# What's the exact definition of the power spectral density function?

I learned from my signal processing course that PSD is the Fourier transform of the autocorrelation function.

$$\mathscr{F}\Big\{\mathrm{E}\big[x(t)x(t+\tau)\big]\Big\}$$

Today I took my statistic course but my professor introduced spectral density function, which is the fourier transform of autocovariance function.

$$\mathscr{F}\Big\{ \mathrm{E}\left[\ \left( x(t)-\mathrm{E}\big[x(t)\big] \right)\left( x(t+\tau)-\mathrm{E}\big[x(t+\tau)\big]\right) \ \right] \Big\}$$

What is the exact definition of PSD?

If it's the FT of autocorrelation, then what's the name for the FT of the autocovariance function?

• Hello, both can be correct and the definition depends on the context, the field, and the information you want to extract from the signal. Check this answer. Oct 31, 2023 at 8:57
• @AlexTP Thanks！ Oct 31, 2023 at 12:44
• I think, because $x(t)$ is usually considered stationary, you need to expect that $$\mathrm{E}\big[x(t+\tau)\big]=\mathrm{E}\big[x(t)\big]$$ and all other expectation values are independent of any translation in time by $\tau$ or any other offset. Oct 31, 2023 at 16:11
• @robertbristow-johnson Thank you! Nov 3, 2023 at 10:29

The problem is that the terms autocorrelation and autocovariance are sometimes used to mean different things. In statistics, they often use autocorrelation for what would be called autocovariance in the signal processing literature (cf. this post over at stats.SP).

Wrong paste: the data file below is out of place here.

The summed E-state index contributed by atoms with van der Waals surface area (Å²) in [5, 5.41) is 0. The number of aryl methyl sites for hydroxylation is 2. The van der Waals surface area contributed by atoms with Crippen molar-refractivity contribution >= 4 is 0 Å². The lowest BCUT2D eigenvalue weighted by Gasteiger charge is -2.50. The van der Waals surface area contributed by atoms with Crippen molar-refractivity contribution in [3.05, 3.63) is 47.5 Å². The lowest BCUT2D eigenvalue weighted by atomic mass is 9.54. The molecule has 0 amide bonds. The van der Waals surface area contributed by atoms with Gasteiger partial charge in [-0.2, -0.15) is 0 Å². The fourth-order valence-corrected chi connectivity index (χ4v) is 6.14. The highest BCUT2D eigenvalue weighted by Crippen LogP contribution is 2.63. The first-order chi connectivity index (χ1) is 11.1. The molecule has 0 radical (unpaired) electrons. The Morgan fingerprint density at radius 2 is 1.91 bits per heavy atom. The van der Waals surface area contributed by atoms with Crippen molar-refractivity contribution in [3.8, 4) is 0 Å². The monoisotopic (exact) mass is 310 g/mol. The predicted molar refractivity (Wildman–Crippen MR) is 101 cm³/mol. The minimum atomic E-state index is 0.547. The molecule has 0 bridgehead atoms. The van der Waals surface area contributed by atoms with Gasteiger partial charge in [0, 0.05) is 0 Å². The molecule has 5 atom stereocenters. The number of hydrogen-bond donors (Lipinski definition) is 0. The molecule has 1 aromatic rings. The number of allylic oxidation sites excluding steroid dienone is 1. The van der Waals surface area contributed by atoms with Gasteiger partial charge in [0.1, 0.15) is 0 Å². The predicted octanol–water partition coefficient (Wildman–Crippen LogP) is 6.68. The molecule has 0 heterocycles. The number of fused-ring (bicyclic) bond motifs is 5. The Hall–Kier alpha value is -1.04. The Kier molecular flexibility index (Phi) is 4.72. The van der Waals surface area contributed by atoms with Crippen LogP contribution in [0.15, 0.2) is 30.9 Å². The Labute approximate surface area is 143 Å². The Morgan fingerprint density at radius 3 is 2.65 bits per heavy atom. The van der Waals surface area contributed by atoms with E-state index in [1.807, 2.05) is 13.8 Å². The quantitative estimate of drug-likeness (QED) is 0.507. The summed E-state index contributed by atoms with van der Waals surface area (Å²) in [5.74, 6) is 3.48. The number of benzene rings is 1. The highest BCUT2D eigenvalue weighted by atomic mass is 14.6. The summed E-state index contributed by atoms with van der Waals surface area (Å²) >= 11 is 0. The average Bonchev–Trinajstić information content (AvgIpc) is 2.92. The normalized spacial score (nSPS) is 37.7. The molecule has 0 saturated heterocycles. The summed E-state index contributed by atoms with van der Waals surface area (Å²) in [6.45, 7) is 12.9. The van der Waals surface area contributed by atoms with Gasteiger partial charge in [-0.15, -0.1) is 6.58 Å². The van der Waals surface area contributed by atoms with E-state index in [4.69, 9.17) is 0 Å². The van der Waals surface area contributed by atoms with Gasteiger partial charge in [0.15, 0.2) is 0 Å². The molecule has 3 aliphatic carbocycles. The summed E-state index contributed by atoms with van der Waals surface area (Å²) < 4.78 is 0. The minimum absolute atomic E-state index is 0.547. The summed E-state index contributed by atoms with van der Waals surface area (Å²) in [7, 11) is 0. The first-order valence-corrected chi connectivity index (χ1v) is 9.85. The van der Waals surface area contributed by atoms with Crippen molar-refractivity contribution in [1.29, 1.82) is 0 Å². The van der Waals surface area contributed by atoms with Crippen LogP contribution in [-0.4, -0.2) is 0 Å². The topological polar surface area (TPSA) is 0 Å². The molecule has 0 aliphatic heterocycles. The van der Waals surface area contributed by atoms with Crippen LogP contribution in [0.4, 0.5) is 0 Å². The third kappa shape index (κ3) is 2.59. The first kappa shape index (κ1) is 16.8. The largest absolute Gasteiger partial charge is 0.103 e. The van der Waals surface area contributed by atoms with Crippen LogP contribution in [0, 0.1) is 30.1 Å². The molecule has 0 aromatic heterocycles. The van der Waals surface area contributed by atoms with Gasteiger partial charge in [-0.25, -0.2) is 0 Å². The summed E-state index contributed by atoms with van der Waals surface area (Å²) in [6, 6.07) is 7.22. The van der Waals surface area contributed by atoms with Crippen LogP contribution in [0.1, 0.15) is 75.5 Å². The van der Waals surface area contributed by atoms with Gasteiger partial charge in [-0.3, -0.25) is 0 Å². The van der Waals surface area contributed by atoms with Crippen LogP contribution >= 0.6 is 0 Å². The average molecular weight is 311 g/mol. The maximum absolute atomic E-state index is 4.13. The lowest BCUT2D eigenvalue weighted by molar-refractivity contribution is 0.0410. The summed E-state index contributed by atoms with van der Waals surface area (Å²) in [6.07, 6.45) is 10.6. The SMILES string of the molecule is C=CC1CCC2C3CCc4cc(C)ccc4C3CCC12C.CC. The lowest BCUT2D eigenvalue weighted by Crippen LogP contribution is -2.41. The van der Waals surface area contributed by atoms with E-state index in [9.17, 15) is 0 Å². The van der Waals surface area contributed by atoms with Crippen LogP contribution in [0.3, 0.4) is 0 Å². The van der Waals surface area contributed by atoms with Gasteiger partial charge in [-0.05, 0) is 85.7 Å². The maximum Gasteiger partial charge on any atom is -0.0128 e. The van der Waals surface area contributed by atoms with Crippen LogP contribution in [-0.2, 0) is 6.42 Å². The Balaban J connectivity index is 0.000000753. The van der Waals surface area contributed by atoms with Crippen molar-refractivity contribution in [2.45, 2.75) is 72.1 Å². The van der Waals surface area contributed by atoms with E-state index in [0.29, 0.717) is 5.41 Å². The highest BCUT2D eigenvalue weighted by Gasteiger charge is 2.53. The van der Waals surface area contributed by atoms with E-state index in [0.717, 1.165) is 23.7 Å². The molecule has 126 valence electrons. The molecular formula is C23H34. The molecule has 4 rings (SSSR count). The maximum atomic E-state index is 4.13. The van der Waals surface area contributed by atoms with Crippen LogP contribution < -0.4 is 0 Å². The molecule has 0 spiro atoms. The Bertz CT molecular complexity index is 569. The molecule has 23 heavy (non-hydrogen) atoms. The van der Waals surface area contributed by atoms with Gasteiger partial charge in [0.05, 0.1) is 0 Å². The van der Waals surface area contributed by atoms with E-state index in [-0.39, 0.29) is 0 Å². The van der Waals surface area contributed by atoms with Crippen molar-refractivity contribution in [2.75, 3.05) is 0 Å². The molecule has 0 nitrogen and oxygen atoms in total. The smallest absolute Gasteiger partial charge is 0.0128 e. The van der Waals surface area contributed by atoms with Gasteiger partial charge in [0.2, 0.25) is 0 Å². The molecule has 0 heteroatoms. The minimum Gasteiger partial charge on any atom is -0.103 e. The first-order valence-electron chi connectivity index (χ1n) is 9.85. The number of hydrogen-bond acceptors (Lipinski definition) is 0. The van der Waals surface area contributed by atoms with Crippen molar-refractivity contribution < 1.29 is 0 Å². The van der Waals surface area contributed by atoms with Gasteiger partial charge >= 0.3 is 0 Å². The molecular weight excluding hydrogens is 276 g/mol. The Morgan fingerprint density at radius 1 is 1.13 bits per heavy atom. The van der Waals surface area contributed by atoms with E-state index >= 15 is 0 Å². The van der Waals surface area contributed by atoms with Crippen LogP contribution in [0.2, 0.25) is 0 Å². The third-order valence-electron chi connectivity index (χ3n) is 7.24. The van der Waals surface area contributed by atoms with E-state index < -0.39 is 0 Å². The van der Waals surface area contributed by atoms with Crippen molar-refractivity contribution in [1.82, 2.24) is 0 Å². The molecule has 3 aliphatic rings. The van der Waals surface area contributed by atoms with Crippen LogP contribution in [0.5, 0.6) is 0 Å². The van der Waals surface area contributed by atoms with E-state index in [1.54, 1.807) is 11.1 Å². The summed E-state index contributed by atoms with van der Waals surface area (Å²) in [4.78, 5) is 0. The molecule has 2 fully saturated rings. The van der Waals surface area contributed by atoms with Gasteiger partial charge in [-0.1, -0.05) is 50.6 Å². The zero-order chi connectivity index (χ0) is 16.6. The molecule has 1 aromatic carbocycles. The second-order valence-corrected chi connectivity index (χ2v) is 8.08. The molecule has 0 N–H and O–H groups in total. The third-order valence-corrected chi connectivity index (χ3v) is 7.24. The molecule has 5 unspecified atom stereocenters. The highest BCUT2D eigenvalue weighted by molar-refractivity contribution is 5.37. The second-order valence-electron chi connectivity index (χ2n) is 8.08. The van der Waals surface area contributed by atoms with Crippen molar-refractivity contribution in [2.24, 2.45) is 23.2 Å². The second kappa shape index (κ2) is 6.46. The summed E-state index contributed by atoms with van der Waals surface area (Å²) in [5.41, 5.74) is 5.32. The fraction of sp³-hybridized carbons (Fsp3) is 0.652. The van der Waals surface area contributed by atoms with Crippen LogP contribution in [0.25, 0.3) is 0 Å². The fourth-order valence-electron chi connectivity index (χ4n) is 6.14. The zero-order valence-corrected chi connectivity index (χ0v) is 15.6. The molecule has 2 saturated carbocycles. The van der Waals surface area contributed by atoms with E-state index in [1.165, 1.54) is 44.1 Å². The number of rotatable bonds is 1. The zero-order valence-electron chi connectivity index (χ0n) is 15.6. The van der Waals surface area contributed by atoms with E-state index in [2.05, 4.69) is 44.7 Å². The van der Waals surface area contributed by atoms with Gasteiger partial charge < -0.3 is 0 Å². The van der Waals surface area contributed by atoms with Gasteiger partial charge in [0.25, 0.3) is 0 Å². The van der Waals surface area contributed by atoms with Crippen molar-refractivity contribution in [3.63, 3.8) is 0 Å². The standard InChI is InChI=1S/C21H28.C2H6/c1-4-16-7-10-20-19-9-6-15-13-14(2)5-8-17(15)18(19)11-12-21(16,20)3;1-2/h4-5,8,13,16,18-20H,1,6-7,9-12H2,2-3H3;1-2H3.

The power spectrum is the Fourier transform of what in the signal processing literature is called autocorrelation function:

$$S_x(\omega)=\int_{-\infty}^{\infty}R_x(\tau)e^{-j\omega\tau}d\tau$$

with

$$R_x(\tau)=E\big\{x(t)x(t+\tau)\big\}$$

where I've assumed that $$x(t)$$ is a wide-sense stationary (WSS) random process.

The Fourier transform of the autocovariance

$$C_x(\tau)=E\big\{[x(t)-\mu_x][x(t+\tau)-\mu_x]\big\}=R_x(\tau)-\mu_x^2$$

is sometimes used for processes with a non-zero mean $$\mu_x$$ to avoid the Dirac delta impulse in the power spectrum at $$\omega=0$$. The Fourier transform of the autocovariance is called the covariance spectrum of $$x(t)$$.